Post: Court Should Uphold Federal PROTECT Porn Law

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Tomorrow, the Supreme Court hears the case of Michael Williams, who boasted in an Internet chat room that he had pictures of himself engaged in sex acts with his daughter, a toddler. Federal law enforcement officers got a search warrant and found on his computer photographs of children engaged in sexual acts. He was charged with one count of possession of child pornography and one count of pandering under the Prosecutorial Remedies and Other Tools to End the Exploitation of Children Today (PROTECT) Act of 2003. The basis for the second charge was his online offer to supply an undercover cop with pictures of his daughter. Those pictures did not exist.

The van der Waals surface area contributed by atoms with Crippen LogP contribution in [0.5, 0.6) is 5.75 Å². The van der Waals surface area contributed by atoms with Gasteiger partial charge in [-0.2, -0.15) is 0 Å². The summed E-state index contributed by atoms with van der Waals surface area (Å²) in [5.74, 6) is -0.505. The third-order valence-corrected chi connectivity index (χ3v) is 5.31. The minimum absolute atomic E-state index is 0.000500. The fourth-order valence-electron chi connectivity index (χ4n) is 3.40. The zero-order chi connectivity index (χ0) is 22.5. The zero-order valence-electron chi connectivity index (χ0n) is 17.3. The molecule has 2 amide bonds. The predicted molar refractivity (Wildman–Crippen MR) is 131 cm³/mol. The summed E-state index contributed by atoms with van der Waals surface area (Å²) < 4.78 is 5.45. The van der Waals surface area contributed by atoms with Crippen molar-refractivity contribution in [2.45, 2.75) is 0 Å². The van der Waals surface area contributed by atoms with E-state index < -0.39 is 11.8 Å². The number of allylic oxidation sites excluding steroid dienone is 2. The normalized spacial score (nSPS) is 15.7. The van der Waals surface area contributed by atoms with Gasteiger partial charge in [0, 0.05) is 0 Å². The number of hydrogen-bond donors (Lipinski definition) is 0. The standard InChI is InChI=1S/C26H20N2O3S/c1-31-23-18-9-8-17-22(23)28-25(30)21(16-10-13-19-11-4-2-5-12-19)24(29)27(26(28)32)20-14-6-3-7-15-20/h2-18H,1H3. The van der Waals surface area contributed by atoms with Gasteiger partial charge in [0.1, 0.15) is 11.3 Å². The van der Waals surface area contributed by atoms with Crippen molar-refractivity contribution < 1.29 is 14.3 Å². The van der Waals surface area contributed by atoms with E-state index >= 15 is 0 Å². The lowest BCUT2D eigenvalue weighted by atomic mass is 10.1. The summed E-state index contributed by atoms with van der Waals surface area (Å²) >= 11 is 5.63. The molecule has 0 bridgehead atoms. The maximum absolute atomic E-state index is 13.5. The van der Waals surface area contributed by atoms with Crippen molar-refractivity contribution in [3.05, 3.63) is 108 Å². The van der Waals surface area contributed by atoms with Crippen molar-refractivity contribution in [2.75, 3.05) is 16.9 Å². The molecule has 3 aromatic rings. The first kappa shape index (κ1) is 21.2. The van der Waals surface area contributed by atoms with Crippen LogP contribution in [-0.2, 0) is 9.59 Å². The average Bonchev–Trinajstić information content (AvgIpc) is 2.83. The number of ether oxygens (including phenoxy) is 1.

Williams convinced the U.S. Court of Appeals for the 11th Circuit that the law was overly broad and in violation of the First Amendment’s guarantee of free speech. The Washington Post editorializes that the high court should reverse the appeals court. The growth of the Internet has given pedophiles unprecedented access to child pornography. To choke off demand for it, says the Post, those who peddle child pornography must be held criminally liable — even if they exaggerate or falsely advertise the material they hawk.

Link: http://www.washingtonpost.com/wp-dyn/content/article/2007/10/28/AR2007102801300.html

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